Tiffany Lamb, foreground, and Travis Mills, background, recently won gold at the national skydiving championships.

Courtesy Niklas Daniels

Travis Mills still remembers the moment he knew he wanted to be a skydiver.

It was the summer of 2001 and it was all thanks to his brother.

“He came over and popped in a videotape,” said Mills, an El Mirage native and 2000 graduate of Dysart High School. “It was of him making his first jump. I immediately got on the phone, and the following week, I did my first skydive and have been hooked ever since.”

Mills has been a dedicated skydiver for more than a decade.

Earlier this month, that dedication paid off.

Mills and his partner, Tiffany Lamb, won a gold medal at the 2011 U.S. Parachute Association National Skydiving Championships, completed Nov. 7 at Skydive Arizona, an expansive skydiving resort in Eloy. Mills and Lamb competed in the freestyle event.

“In freestyle, the teams consist of two people: the performer (Lamb) and the videographer (me) and is best described as aerial gymnastics,” he said. “It’s my job as the videographer to capture all of Tiffany’s 45-second routine and accent it by flying all around her on all axes, keeping her perfectly centered and in frame. Then, once I land, I turn the footage of our jump in to the panel of judges and we are scored on our performance.”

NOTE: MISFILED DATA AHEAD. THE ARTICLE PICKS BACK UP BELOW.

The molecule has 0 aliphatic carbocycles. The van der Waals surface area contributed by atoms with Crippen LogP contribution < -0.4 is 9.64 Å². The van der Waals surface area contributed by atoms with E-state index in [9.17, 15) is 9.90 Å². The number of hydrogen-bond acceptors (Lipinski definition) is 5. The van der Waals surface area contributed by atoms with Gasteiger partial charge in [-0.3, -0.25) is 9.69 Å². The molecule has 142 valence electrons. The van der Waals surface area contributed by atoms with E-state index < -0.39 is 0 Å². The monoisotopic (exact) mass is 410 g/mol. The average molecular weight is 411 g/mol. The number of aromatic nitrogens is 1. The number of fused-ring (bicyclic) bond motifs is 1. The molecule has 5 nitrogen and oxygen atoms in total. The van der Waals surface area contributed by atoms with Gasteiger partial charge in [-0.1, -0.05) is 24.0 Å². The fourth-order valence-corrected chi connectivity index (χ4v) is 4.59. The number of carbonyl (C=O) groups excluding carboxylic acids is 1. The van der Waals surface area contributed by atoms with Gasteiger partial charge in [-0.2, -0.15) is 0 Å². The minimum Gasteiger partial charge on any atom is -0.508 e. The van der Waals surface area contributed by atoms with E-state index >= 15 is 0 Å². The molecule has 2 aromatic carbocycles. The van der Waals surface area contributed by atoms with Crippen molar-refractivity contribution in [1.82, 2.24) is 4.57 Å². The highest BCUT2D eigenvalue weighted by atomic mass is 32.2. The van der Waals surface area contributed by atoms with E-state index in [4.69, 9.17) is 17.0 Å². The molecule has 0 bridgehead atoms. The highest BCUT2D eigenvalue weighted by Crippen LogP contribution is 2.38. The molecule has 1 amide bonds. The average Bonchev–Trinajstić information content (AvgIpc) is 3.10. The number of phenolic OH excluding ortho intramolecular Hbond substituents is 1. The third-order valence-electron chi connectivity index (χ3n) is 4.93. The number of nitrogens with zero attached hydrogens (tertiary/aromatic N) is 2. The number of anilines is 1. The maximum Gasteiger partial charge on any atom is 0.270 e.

Mills and Lamb rose above the competition, capturing a gold medal that Mills said was intensely satisfying.

“Winning the gold medal has to be the one of the most rewarding moments in my life,” he said. “Winning nationals this year qualified us to represent the United States in 2012 in Dubai for the world championships of skydiving.”

Mills and Lamb would not be strangers to that level of competition.

“The last world championships were held in Russia two years ago,” he said. “Tiffany and I won a bronze medal.”

Accolades are great, he said, but in the end, the appeal of skydiving is about much more.

“The thing that keeps me coming back besides the total, absolute freedom you feel when you leap from the plane and fly your body at speeds as fast as 180 miles per hour would have to be the people,” he said.

“You meet so many different people from so many different walks of life, all there for the same thing: adrenaline-filled fun,” Mills said.

Mills now lives in Arizona City and works as a skydiving photographer and instructor. He said he would encourage anyone curious about skydiving to give it a try.

“I would totally recommend skydiving to everyone, even if it’s only once. Words can’t describe the feeling you get when you jump from a plane at 13,000 feet.”

Jeff Dempsey may be reached at 623-876-2531 or

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